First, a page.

This Just In! I’M YOUR MAN trailer starring Dan Stevens

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I’ve been waiting for this film since it premiered at Berlinale back in March. It’s original title is Ich bin dein Mensch, a German sci-fi romantic drama film written and directed by Maria Schrader. The German filmmaker is perhaps known to US audiences from directing the Netflix series Unorthodox (which my bestie raved about but I still need to see).

I’ve got to admit I was intrigued by the fabulous Dan Stevens playing a humanoid robot named Tom… speaking German no less!

Full synopsis:

In order to obtain research funds for her studies, a scientist accepts an offer to participate in an extraordinary experiment: for three weeks, she is to live with a humanoid robot, created to make her happy.

Awwww… I’m already in love with this trailer already. I mean yes, there have been a ton of movies about humans falling for robots, but a sci-fi rom-com on human/droid relationship is still rare. There’s something so charming and funny about the matter-of-fact way Maren Eggert‘s Alma responds to Tom… ‘Oh he’s not a man.’ And that bit when the shrink (or perhaps someone from the lab) confronts her that she’s been treating Tom like a machine is hilarious! Eggert won the Berlinale’s Silver Bear for her performance here.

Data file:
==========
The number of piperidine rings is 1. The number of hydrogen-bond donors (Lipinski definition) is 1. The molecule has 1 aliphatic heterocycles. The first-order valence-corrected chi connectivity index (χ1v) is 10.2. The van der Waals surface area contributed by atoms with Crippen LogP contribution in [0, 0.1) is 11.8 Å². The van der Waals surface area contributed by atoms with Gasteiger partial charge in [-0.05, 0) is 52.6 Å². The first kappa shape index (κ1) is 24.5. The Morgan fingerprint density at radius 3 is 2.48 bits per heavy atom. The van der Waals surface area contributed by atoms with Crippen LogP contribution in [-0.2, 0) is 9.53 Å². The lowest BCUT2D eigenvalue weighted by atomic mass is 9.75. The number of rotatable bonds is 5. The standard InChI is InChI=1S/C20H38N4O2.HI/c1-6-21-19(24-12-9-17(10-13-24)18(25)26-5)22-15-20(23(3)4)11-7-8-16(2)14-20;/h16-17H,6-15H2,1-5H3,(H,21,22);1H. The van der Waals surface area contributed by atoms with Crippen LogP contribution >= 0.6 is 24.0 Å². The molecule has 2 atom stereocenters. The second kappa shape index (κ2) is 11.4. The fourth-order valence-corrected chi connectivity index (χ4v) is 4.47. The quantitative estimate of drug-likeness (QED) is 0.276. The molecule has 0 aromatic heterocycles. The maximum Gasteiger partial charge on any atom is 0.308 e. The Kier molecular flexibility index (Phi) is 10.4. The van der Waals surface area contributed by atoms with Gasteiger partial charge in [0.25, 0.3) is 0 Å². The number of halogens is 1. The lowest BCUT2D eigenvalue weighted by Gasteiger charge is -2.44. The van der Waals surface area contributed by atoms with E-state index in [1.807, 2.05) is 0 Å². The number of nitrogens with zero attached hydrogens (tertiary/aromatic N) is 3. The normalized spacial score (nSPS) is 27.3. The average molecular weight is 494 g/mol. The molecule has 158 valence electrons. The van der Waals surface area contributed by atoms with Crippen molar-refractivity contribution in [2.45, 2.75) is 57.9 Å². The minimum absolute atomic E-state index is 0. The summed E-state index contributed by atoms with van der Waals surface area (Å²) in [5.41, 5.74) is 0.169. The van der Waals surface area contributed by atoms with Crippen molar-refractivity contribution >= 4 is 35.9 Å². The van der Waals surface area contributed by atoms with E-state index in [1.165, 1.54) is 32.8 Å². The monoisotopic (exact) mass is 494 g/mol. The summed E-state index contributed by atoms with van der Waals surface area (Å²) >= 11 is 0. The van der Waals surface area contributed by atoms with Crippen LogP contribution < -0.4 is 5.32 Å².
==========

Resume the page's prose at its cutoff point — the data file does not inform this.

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Now, can we talk about just how multi-talented Dan Stevens is? My goodness, I had no idea he speaks German, but from a quick read on Wiki, the Brit is apparently fluent in German AND French. He’s not only super easy on the eyes but also proven to be such a versatile actor. He’s also got great comic talent on top of his dramatic chops, he’s such a scene-stealer in EuroVision and the dude has a nice singing voice as well as dance moves. Looks like his comic talents and charismatic presence is put to good use here and I’m glad he continues to do intriguing, off-the-beaten path projects.

Check out this clip where Tom first meet Alma and she starts quizzing him about spiritual, philosophical as well as math and Tom passed in flying colors, natch! At first glance, I’d jump at the chance to live for a few weeks with a robot who looks like Stevens (or my current crush Richard Madden) who’s been designed to be my perfect life partner, but in reality, I probably would be creeped out by a handsome plaything with no soul, ahah. As with any movie about humans + robots, I’m always intrigued by the thought-provoking dialog… after all, there’s always the pressing question about ‘what it means to be human.’

I haven’t seen a good rom-com lately and I often find European rom-coms are better and has more to say than most of what Hollywood churn out.